la décomposition de composantes structurales, les dynamiques nutritionnelles et l’accumulation de la matière organique
Mots clés : cycle du carbone, communauté, endophyte, épiphyte, succession.
[Traduit par la Rédaction]
Fungi in the phyllosphere are widespread and are encoun-
tered in a variety of host plants, such as forest trees, herbs,
graminoids, and mosses (Hudson 1968; Petrini 1986; Boddy
and Griffith 1989). Phyllosphere fungi have been studied
from various aspects, such as taxonomy, physiology, and
ecology (Preece and Dickinson 1971; Dickinson and Preece
Can. J. Microbiol. 52: 701–716 (2006) doi:10.1139/W06-023© 2006 NRC Canada
Received 28 November 2005. Revision received 27 February
2006. Accepted 13 March 2006. Published on the NRC
Research Press Web site at http://cjm.nrc.ca on 27 July 2006.
T. Osono. Laboratory of Forest Ecology, Division of
Environmental Science and Technology, Graduate School of
Agriculture, Kyoto University, Kyoto 606-8502, Japan (e-
1976; Blakeman 1981; Fokkema and van den Heuvel 1986;
Andrews and Hirano 1991; Morris et al. 1996; Redin and
Carris 1996; Lindow et al. 2002). The ecology of phyllo-
sphere fungi has been studied intensively in terms of their
interactions with plants, herbivores, and pathogens on living
leaves (Clay 1986, 1991; Petrini 1986, 1991; Kinkel 1991;
Carroll 1991, 1995; Dix and Webster 1995; Stone et al.
1996; Lindow and Brandl 2003). In contrast, the ecology of
phyllosphere fungi on leaf litter has received little attention
(Omacini et al. 2004; Lemons et al. 2005). Hudson (1968),
in his review of fungal succession on plant remains above
the soil, reported that a group of phylloplane fungi termed
common primary saprobes was the main unifying feature of
early stages of fungal succession on leaf litter. Since then,
several authors have confirmed the occurrence of these fungi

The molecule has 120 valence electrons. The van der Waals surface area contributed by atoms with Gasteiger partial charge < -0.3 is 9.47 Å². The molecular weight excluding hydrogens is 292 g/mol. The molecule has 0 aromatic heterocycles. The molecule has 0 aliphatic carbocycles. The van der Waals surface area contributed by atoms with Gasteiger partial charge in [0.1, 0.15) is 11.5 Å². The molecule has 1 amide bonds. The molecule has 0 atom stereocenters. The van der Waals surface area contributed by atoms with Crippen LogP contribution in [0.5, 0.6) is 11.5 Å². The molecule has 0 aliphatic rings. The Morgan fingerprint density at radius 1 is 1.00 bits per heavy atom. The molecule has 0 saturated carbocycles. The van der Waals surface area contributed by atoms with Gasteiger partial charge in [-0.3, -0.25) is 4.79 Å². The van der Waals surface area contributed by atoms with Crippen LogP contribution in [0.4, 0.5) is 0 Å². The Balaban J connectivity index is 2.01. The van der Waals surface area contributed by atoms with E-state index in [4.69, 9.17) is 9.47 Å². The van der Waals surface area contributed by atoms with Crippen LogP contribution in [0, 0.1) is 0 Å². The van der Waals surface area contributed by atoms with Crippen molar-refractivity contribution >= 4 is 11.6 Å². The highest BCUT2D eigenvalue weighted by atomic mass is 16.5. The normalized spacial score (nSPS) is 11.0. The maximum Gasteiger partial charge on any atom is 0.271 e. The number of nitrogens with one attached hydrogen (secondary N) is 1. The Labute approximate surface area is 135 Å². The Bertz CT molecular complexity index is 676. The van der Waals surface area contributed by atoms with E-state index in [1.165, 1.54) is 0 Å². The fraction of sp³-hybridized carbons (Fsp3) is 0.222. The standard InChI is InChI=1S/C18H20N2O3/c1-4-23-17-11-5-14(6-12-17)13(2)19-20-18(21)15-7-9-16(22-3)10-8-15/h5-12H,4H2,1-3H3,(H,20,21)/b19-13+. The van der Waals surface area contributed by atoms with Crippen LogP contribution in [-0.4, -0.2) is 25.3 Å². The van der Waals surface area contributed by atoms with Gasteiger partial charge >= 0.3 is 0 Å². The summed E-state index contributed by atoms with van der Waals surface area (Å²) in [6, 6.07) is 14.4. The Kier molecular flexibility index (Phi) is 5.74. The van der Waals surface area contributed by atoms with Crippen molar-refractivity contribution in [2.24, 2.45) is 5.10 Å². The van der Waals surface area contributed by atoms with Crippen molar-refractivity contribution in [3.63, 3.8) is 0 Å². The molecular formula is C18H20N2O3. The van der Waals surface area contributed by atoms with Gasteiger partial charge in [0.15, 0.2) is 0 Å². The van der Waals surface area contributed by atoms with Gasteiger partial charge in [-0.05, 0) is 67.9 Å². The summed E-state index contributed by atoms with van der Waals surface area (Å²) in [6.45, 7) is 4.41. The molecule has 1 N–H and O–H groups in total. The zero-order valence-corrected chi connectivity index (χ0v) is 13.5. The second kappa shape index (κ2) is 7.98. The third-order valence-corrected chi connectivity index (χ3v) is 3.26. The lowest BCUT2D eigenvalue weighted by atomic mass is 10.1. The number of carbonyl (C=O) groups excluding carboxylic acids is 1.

in early stages of decomposition on various leaf litters and
supported the general validity of the Hudson finding. To my
knowledge, however, there has been no review on the ecol-
ogy of phyllosphere fungi on leaf litter since Hudson (1968)
in spite of the accumulation of published data that enables
us to summarize the role of phyllosphere fungi in the devel-
opment of decomposer fungal communities.
Recent studies of leaf litter decomposition in forest eco-
systems have shown relatively rapid changes in remaining
mass and chemical composition during early stages of decom-
position (Berg and McClaugherty 2003; Osono and Takeda
2004b, 2005a). Phyllosphere fungi thus can play major roles
as early colonizers of leaf litter in decomposition, which is
closely associated with the production of carbon dioxide and
the accumulation of soil organic matter (SOM) in forest soils
and, hence, is associated with global carbon cycle (Berg and
McClaugherty 2003). Recent advances in decomposition stud-
ies will provide the basis to discuss the roles of phyllosphere
fungi in decomposition, but there has been little comprehen-
sive review of their roles in short-term and long-term pro-
cesses of decomposition and SOM accumulation.
The purpose of this review is to summarize the published
studies on phyllosphere fungi of forest trees, mainly temper-
ate trees, and describe their roles in the development of
decomposer fungal communities and decomposition processes
of leaf litter. Emphasis is placed on (i) the occurrence of
phyllosphere fungi on leaf litter and their relative proportion
in decomposer fungal communities, (ii) the origin and devel-
opment of early colonizers, (iii) their succession and persis-